A walk in the woods

Dear President Biden,

I was hoping to keep this letter on the positive side of the scale and maybe in the end it’ll have tilted that way, but reading yesterday about the woman who was raped on a train in Philadelphia while onlookers snapped pics and recorded video but did nothing to help her, has me reconsidering the cast of this communication to you. It’s true, shit of this out-in-the-open-magnitude doesn’t happen every day, but sexual assaults do happen every day, all day (and night) in our fine country and our fine country more often than not doesn’t just turn a blind eye, we choose to aid and abet it. There are scores of recent examples so I won’t waste my (written) breath cataloguing them here or on drawing out how rape culture undergirds the whole ugly mess.

Instead, what I will do is ask, when you are out walking alone at the edges of the day – or at night or in a remote locale at any time – do you carry along with you the anxiety that someone could be lurking who might try to rape you. When you are walking alone through a neighborhood before dawn or after dark do you debate with yourself whether it would be better to yell “rape” or “fire” or consider which generic man’s name – like “John” or “David” – to call for help if someone attacks you? Do you run through the self-defense moves you learned eons ago in case someone comes up behind you and grabs you so that your arms are pinned or if they’ve got you by the neck?

I venture that you have not had to make your way through the world with that sort of anxiety as your near constant companion (if you have, I’m sorry – it really sucks). If it’s true, that you’ve not had to deal with this not so subtle social control mechanism that virtually all woman-identifying humans have had to deal with for time immemorial, then I strongly suggest you spend time talking with the women in your life about what this has been and is like for them (it’s not something that goes away once menopause hits).

So how in the world was this ever going to be a letter that tilted toward the positive end of the scale? Well, the other day I took a walk through the wooded ravine near our house. It was solidly daytime so it wasn’t at a time that people would tut-tut me if something bad happened (as in, ‘what was she thinking being there at that time of day?’) and I had made enough peace with my anxiety companion such that I decided to try out a new trail even though I wasn’t sure that anyone could hear me scream if someone did intend to do me harm. In other words, I made a conscious choice to go where I wanted to go even though I have been well trained not to assume safety when I venture outside the normal bounds afforded most women and girls. And by the way, just like lynching or racist policing, it doesn’t have to happen to you or even to anyone you know and love to have one’s wings clipped. Just the knowing that it happens to people like you who were going about their lives is enough to entrain this sort of anxiety.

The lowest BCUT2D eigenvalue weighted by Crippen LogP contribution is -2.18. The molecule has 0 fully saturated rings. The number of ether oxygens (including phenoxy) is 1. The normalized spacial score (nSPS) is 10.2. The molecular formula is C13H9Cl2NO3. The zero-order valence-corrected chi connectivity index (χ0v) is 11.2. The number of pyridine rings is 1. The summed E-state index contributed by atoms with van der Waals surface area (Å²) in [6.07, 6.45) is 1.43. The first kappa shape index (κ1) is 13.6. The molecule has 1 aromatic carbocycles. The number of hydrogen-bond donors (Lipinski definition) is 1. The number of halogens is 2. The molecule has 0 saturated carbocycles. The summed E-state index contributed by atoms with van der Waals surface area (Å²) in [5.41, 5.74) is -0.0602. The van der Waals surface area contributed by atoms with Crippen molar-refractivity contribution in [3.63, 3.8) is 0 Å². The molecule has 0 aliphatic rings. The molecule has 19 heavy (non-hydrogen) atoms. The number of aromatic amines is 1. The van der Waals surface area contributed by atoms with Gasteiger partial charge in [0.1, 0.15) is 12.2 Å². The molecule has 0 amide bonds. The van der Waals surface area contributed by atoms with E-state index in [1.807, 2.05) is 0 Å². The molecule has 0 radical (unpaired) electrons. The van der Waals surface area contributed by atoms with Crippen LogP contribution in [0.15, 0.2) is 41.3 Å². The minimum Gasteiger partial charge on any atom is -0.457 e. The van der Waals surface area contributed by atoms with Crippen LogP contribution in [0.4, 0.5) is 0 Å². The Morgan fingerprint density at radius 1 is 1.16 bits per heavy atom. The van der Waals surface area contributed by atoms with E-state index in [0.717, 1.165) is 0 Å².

Getting back to the new trail…. I’d gone just a few hundred yards when I noticed a little something tied to the branch of a bush about shoulder high (for me). It was (and presumably, still is) a tiny Ziplock plastic bag (I had no idea they came that small) that someone threaded a bit of black cord through to attach it to the branch and inside is a slip of paper that reads:

It takes no more time to see the good side of life than to see the bad.
Jimmy Buffett

For nanosecond I smiled and laughed out loud with the universe. It totally makes sense to open the aperture so that the good stuff that’s happening isn’t ignored. And, I think we would all do well to remember that for most of us mere mortals, the bad stuff hangs around and haunts us far longer than the good stuff sustains us so we really should step up and do a better job taking care of one another and making sure everyone is safe. And feels safe.

May we all be and feel safe.
May we all refuse to buy into the idea that her safety, their safety is her problem, is their problem.
May we all show ourselves that we are strong enough to let go of primitive social controls.
May we accept that these changes won’t just happen because they should – we need to make them happen.

Tracy Simpson

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